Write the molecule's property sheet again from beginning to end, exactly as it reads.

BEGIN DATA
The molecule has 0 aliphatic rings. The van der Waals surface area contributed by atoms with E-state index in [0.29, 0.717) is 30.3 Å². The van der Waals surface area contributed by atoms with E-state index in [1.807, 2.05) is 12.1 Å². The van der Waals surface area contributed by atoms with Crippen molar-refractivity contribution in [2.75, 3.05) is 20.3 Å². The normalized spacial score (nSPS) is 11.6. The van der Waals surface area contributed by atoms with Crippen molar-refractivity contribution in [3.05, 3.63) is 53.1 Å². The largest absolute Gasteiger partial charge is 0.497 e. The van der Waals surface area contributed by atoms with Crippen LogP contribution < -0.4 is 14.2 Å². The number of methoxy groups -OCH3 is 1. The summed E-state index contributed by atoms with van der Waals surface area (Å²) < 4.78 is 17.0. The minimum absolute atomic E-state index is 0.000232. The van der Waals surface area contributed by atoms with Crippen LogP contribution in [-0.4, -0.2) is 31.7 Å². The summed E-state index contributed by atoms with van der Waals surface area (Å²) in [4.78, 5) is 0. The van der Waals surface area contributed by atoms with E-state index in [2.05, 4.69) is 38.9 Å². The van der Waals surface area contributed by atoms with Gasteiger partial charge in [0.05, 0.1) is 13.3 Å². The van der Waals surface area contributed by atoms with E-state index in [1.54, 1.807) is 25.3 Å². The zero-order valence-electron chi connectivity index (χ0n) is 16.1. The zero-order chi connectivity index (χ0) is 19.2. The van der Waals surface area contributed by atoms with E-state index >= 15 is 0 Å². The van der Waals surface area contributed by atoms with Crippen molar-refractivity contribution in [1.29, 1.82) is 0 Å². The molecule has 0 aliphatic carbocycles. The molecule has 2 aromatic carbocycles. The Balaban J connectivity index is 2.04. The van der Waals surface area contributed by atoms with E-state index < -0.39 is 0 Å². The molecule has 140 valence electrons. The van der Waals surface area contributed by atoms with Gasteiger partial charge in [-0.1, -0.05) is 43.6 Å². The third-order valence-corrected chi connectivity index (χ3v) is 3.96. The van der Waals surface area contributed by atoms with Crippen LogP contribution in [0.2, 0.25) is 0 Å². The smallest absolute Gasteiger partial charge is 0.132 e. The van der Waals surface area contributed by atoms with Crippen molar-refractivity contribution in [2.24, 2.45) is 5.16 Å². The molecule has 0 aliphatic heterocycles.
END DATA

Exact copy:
The molecule has 0 aliphatic rings. The van der Waals surface area contributed by atoms with E-state index in [0.29, 0.717) is 30.3 Å². The van der Waals surface area contributed by atoms with E-state index in [1.807, 2.05) is 12.1 Å². The van der Waals surface area contributed by atoms with Crippen molar-refractivity contribution in [2.75, 3.05) is 20.3 Å². The normalized spacial score (nSPS) is 11.6. The van der Waals surface area contributed by atoms with Crippen molar-refractivity contribution in [3.05, 3.63) is 53.1 Å². The largest absolute Gasteiger partial charge is 0.497 e. The van der Waals surface area contributed by atoms with Crippen LogP contribution < -0.4 is 14.2 Å². The number of methoxy groups -OCH3 is 1. The summed E-state index contributed by atoms with van der Waals surface area (Å²) < 4.78 is 17.0. The minimum absolute atomic E-state index is 0.000232. The van der Waals surface area contributed by atoms with Crippen LogP contribution in [-0.4, -0.2) is 31.7 Å². The summed E-state index contributed by atoms with van der Waals surface area (Å²) in [4.78, 5) is 0. The van der Waals surface area contributed by atoms with E-state index in [2.05, 4.69) is 38.9 Å². The van der Waals surface area contributed by atoms with Gasteiger partial charge in [0.05, 0.1) is 13.3 Å². The van der Waals surface area contributed by atoms with E-state index in [1.54, 1.807) is 25.3 Å². The zero-order valence-electron chi connectivity index (χ0n) is 16.1. The zero-order chi connectivity index (χ0) is 19.2. The van der Waals surface area contributed by atoms with E-state index >= 15 is 0 Å². The van der Waals surface area contributed by atoms with Crippen molar-refractivity contribution in [1.29, 1.82) is 0 Å². The molecule has 0 aliphatic carbocycles. The molecule has 2 aromatic carbocycles. The Balaban J connectivity index is 2.04. The van der Waals surface area contributed by atoms with E-state index < -0.39 is 0 Å². The molecule has 140 valence electrons. The van der Waals surface area contributed by atoms with Gasteiger partial charge in [-0.1, -0.05) is 43.6 Å². The third-order valence-corrected chi connectivity index (χ3v) is 3.96. The van der Waals surface area contributed by atoms with Crippen LogP contribution in [0.2, 0.25) is 0 Å². The smallest absolute Gasteiger partial charge is 0.132 e. The van der Waals surface area contributed by atoms with Crippen molar-refractivity contribution in [2.24, 2.45) is 5.16 Å². The molecule has 0 aliphatic heterocycles.